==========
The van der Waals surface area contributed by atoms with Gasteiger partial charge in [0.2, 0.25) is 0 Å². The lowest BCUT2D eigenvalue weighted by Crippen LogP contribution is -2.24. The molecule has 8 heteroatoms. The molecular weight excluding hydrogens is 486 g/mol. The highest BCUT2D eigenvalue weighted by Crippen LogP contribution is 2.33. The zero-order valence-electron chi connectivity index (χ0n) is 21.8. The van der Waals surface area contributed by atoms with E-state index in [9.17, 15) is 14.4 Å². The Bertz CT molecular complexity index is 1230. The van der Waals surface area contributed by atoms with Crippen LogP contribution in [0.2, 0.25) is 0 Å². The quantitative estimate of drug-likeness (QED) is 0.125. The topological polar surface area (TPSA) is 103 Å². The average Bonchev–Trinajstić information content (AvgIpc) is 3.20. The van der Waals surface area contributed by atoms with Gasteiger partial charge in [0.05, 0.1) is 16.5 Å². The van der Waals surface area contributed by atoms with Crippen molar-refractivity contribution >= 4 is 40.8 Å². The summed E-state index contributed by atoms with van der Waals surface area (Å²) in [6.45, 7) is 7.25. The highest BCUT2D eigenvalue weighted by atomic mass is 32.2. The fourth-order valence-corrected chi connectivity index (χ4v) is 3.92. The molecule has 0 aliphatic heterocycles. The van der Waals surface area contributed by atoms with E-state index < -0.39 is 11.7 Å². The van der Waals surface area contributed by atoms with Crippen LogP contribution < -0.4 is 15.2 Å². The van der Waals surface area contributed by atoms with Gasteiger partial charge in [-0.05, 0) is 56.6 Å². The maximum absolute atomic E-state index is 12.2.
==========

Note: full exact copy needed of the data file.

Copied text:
The van der Waals surface area contributed by atoms with Gasteiger partial charge in [0.2, 0.25) is 0 Å². The lowest BCUT2D eigenvalue weighted by Crippen LogP contribution is -2.24. The molecule has 8 heteroatoms. The molecular weight excluding hydrogens is 486 g/mol. The highest BCUT2D eigenvalue weighted by Crippen LogP contribution is 2.33. The zero-order valence-electron chi connectivity index (χ0n) is 21.8. The van der Waals surface area contributed by atoms with E-state index in [9.17, 15) is 14.4 Å². The Bertz CT molecular complexity index is 1230. The van der Waals surface area contributed by atoms with Crippen LogP contribution in [0.2, 0.25) is 0 Å². The quantitative estimate of drug-likeness (QED) is 0.125. The topological polar surface area (TPSA) is 103 Å². The average Bonchev–Trinajstić information content (AvgIpc) is 3.20. The van der Waals surface area contributed by atoms with Gasteiger partial charge in [0.05, 0.1) is 16.5 Å². The van der Waals surface area contributed by atoms with Crippen molar-refractivity contribution >= 4 is 40.8 Å². The summed E-state index contributed by atoms with van der Waals surface area (Å²) in [6.45, 7) is 7.25. The highest BCUT2D eigenvalue weighted by atomic mass is 32.2. The fourth-order valence-corrected chi connectivity index (χ4v) is 3.92. The molecule has 0 aliphatic heterocycles. The van der Waals surface area contributed by atoms with E-state index < -0.39 is 11.7 Å². The van der Waals surface area contributed by atoms with Crippen LogP contribution < -0.4 is 15.2 Å². The van der Waals surface area contributed by atoms with Gasteiger partial charge in [-0.05, 0) is 56.6 Å². The maximum absolute atomic E-state index is 12.2.